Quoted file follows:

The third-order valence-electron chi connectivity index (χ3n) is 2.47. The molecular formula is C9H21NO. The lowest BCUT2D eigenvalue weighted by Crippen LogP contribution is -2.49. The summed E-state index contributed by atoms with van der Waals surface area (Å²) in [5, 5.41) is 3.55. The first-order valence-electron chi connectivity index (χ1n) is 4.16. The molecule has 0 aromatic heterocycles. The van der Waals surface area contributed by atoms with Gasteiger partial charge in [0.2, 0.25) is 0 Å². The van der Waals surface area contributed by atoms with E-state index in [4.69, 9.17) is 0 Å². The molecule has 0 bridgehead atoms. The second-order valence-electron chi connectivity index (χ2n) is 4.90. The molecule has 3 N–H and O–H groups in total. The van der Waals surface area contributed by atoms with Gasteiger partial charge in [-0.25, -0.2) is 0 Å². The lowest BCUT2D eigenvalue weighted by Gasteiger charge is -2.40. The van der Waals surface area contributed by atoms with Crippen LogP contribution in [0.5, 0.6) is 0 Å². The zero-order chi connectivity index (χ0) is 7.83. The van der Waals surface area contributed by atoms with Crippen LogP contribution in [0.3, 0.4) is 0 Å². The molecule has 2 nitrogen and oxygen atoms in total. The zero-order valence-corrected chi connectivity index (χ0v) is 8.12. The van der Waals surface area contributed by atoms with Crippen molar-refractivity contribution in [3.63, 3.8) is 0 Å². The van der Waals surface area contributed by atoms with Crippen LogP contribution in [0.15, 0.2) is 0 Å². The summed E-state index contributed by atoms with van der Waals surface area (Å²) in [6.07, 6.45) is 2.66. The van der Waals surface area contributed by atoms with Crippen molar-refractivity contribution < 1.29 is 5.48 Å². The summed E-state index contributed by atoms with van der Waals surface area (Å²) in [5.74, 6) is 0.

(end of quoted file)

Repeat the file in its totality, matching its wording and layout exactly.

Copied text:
The third-order valence-electron chi connectivity index (χ3n) is 2.47. The molecular formula is C9H21NO. The lowest BCUT2D eigenvalue weighted by Crippen LogP contribution is -2.49. The summed E-state index contributed by atoms with van der Waals surface area (Å²) in [5, 5.41) is 3.55. The first-order valence-electron chi connectivity index (χ1n) is 4.16. The molecule has 0 aromatic heterocycles. The van der Waals surface area contributed by atoms with Gasteiger partial charge in [0.2, 0.25) is 0 Å². The van der Waals surface area contributed by atoms with E-state index in [4.69, 9.17) is 0 Å². The molecule has 0 bridgehead atoms. The second-order valence-electron chi connectivity index (χ2n) is 4.90. The molecule has 3 N–H and O–H groups in total. The van der Waals surface area contributed by atoms with Gasteiger partial charge in [-0.25, -0.2) is 0 Å². The lowest BCUT2D eigenvalue weighted by Gasteiger charge is -2.40. The van der Waals surface area contributed by atoms with Crippen LogP contribution in [0.5, 0.6) is 0 Å². The zero-order chi connectivity index (χ0) is 7.83. The van der Waals surface area contributed by atoms with Crippen LogP contribution in [0.3, 0.4) is 0 Å². The molecule has 2 nitrogen and oxygen atoms in total. The zero-order valence-corrected chi connectivity index (χ0v) is 8.12. The van der Waals surface area contributed by atoms with Crippen molar-refractivity contribution in [3.63, 3.8) is 0 Å². The van der Waals surface area contributed by atoms with Crippen LogP contribution in [0.15, 0.2) is 0 Å². The summed E-state index contributed by atoms with van der Waals surface area (Å²) in [6.07, 6.45) is 2.66. The van der Waals surface area contributed by atoms with Crippen molar-refractivity contribution < 1.29 is 5.48 Å². The summed E-state index contributed by atoms with van der Waals surface area (Å²) in [5.74, 6) is 0.